Bardenay 

Bardenay is a conundrum. As for the downtown location, I love the food, but I also love to wear sneakers and be warm, and the airy restaurant is invariably cold and full of tall people.

So I was eager to head to the year-old version of the same joint in Eagle. Both Bardenays are known for distilling their own vodka, gin and rum, which is neato and appreciated, but I'm curious if maybe the booze-construction conditions are why my visits typically remind me of the arctic tundra. Or perhaps the downtown spot just has too wide a front door.

The good news is that Bardenay Eagle's temperature is pleasantly tepid. Bad news is that I am not aged or ostentatiously rich enough to fit in. I don't care much about this as for dining, but take heed: Despite different crowds, both Bardenays are really loud. Decibel levels are in the hundreds, no doubt because the place is jamming this Saturday night. Sneaker girl and three-day-beard boy can sit at the bar or wait indefinitely for a table. We wait and eventually find the perfect table--in the middle of the action but not near the door or the gabinetto.

The place is hip with dim lighting, exposed, high ceilings and a young, attractive staff. We're ready to order by the time the waitress, who looks like someone on the latest Real World, asks for our drink order. We barely mention that we want the calamari appetizer before she jumps to the old, besweatered folks that just sat at the next table.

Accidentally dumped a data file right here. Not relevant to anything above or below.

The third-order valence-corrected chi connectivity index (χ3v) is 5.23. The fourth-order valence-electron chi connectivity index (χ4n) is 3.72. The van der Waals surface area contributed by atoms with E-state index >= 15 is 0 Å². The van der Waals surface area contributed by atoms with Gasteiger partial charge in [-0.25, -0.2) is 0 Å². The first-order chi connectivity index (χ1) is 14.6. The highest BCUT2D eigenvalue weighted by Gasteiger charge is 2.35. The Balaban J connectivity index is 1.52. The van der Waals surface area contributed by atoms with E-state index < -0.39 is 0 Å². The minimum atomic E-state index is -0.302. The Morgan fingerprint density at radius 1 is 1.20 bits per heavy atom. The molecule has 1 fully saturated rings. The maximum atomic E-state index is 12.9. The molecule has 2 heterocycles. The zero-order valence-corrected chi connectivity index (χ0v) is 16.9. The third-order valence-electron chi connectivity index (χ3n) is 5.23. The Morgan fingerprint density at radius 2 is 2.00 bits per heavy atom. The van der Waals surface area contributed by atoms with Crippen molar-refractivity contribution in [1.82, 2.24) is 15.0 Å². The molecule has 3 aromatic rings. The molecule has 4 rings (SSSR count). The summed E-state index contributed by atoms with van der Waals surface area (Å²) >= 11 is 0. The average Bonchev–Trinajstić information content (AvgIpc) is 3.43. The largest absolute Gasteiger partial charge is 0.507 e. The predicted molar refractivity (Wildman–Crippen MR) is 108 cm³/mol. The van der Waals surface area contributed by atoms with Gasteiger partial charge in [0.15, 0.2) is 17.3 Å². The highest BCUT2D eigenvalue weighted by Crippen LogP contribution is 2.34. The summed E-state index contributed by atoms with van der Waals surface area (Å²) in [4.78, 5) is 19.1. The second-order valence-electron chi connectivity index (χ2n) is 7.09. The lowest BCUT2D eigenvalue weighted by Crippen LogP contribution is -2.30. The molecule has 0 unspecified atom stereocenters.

As for us? Well, we scarf the small, O-style fried squid. It's delicious in the zesty dip, but we're still looking forward to our meals. Beard boy is famished (because he spent the day vigorously remodeling his kitchen, not because he was last in the bread line) and actually eats the ornamental slaw too.

We flag down the waitress and ask to order. Did you know they have the same menu as the downtown shop? It's true, but since I'm on a dinner vacation, I skip the usual (salmon sandwich) and instead choose the (rare) yellowfin tuna (on top of a) salad (with pine nuts, olives, peppers, tomatoes, feta and capers in lemony vinegar). Beard boy gets the chipotle chicken sandwich and fries. We also split a side of mashed potatoes.

My salad is perfectly sour and salty and pungent. The sinewy tuna steak on top is rather bland but is a dynamic addition texture-wise.

The chicken sandwich is wonderfully not-too-spicy and overflowing with innards. Beard Boy eventually gives up trying to eat it as a sandwich and starts banging the fork and knife on the table for service. Just kidding. He uses them to eat, like the very sophisticated adult he is.

And the mashed potatoes are also notably delish--chunky and mildly salted. Yum.

We are in and out pretty fast, too, so the storybook trip in Eagle is over quicker than the drive.

Moral of the story: Bardenay in Eagle is remarkably like Bardenay downtown--tasty, creative food with lots of glitzy drink specials and a strangely dragooning atmosphere.

--Jennifer Gelband has rum in her veins. Because she's a pirate

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